Now, in the wake of a work stoppage where everyone is essentially starting back up from scratch, how these teams will react is anybody's guess. Arsenal and Tottenham could catapult into the Champions League places, or they could be dragged into the bottom half of the table.
Saying that anyone is going to "benefit" from the lengthy layoff, considering the circumstances surrounding the hiatus, seems crass. It is true, though, that the impromptu pause will grant a number of previously injured Premier League players the chance to return this season when they otherwise may have already been looking ahead to 2020-21.
Assuming the rest of the season is completed, having all of the league's best players available makes for a better, more enjoyable product.
We're looking at you again, Liverpool.
The champions-elect have the chance, if they see out the year, to set the standard for points in a Premier League season. Manchester City's 100-point campaign from 2017-18 is the current benchmark, but Klopp and Co. need just 19 of a possible 27 points to eclipse that record.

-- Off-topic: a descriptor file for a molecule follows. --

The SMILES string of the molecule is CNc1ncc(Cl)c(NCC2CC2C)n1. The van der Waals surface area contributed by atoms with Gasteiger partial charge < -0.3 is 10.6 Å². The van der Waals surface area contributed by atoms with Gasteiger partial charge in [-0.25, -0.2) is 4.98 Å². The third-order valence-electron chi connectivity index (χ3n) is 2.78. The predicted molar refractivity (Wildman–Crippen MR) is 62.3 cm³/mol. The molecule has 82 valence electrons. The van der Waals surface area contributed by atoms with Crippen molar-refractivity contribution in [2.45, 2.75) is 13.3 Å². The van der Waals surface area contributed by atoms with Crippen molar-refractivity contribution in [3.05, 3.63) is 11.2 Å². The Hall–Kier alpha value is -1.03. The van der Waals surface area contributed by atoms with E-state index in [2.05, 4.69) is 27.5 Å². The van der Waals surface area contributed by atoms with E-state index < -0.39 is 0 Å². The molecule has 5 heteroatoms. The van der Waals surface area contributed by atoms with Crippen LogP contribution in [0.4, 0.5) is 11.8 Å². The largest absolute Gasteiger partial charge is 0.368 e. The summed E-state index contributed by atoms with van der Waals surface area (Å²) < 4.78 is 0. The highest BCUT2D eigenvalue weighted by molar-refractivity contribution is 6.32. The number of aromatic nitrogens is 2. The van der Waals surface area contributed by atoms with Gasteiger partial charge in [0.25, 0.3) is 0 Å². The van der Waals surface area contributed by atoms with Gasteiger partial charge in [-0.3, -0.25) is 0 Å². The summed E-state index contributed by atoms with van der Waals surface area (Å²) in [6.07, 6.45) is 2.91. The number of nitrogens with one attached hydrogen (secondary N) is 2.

At this point, it's difficult to see them falling short.
Rather quietly, Leicester hitman Jamie Vardy grabbed the lead in the scoring race before the season was put on hold. The sinewy Englishman, who netted a brace in the Foxes' most recent match, has 19 goals on the year.
A host of others are on the fringes of the race, including Sadio Mane, but the coveted scoring title will likely be won by someone from the aforementioned group come season's end.
The scrap at the bottom of the table never gets the same attention as the one at the top, which is understandable, but this year's relegation fight is shaping up to go right down to the wire.
Only six points separate basement-dwellers Norwich City from West Ham in 16th place. Even Newcastle, currently sitting 13th, could see themselves yanked into the clutches of the relegation battle if they're not careful.
With the title all but decided, matches involving desperate teams at the foot of the standings figure to be the most intense we'll see when the season gets back underway.
Let's be honest: we can all use one right now.